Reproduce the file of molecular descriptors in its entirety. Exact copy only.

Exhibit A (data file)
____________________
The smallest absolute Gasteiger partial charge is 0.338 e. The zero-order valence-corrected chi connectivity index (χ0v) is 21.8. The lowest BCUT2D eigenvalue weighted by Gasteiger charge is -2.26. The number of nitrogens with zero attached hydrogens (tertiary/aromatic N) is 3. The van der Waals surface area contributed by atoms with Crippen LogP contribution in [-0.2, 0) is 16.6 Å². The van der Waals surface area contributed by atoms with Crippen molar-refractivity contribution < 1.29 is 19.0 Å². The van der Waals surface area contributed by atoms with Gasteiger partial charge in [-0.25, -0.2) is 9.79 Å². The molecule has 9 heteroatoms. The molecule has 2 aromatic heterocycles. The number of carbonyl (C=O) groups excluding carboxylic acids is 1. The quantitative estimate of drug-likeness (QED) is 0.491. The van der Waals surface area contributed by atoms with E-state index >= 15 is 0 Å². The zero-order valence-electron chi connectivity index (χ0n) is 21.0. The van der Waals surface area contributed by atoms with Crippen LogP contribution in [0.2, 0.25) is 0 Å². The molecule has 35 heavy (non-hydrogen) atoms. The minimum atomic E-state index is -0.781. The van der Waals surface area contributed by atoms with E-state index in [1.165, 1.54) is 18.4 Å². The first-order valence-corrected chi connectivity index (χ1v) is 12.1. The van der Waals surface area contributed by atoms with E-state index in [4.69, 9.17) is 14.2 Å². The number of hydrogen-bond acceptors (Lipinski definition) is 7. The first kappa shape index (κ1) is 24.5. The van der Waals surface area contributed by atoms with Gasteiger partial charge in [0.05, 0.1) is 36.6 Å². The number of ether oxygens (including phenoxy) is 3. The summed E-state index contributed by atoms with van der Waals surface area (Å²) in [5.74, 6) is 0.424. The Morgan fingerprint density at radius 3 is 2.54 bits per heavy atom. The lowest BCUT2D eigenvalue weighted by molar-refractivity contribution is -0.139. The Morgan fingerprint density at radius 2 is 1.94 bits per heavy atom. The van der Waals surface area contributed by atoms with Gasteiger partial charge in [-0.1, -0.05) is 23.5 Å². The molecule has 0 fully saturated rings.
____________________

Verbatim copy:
The smallest absolute Gasteiger partial charge is 0.338 e. The zero-order valence-corrected chi connectivity index (χ0v) is 21.8. The lowest BCUT2D eigenvalue weighted by Gasteiger charge is -2.26. The number of nitrogens with zero attached hydrogens (tertiary/aromatic N) is 3. The van der Waals surface area contributed by atoms with Crippen LogP contribution in [-0.2, 0) is 16.6 Å². The van der Waals surface area contributed by atoms with Crippen molar-refractivity contribution < 1.29 is 19.0 Å². The van der Waals surface area contributed by atoms with Gasteiger partial charge in [-0.25, -0.2) is 9.79 Å². The molecule has 9 heteroatoms. The molecule has 2 aromatic heterocycles. The number of carbonyl (C=O) groups excluding carboxylic acids is 1. The quantitative estimate of drug-likeness (QED) is 0.491. The van der Waals surface area contributed by atoms with E-state index >= 15 is 0 Å². The zero-order valence-electron chi connectivity index (χ0n) is 21.0. The van der Waals surface area contributed by atoms with Crippen LogP contribution in [0.2, 0.25) is 0 Å². The molecule has 35 heavy (non-hydrogen) atoms. The minimum atomic E-state index is -0.781. The van der Waals surface area contributed by atoms with E-state index in [1.165, 1.54) is 18.4 Å². The first-order valence-corrected chi connectivity index (χ1v) is 12.1. The van der Waals surface area contributed by atoms with E-state index in [4.69, 9.17) is 14.2 Å². The number of hydrogen-bond acceptors (Lipinski definition) is 7. The first kappa shape index (κ1) is 24.5. The van der Waals surface area contributed by atoms with Gasteiger partial charge in [0.05, 0.1) is 36.6 Å². The number of ether oxygens (including phenoxy) is 3. The summed E-state index contributed by atoms with van der Waals surface area (Å²) in [5.74, 6) is 0.424. The Morgan fingerprint density at radius 3 is 2.54 bits per heavy atom. The lowest BCUT2D eigenvalue weighted by molar-refractivity contribution is -0.139. The Morgan fingerprint density at radius 2 is 1.94 bits per heavy atom. The van der Waals surface area contributed by atoms with Gasteiger partial charge in [-0.1, -0.05) is 23.5 Å². The molecule has 0 fully saturated rings.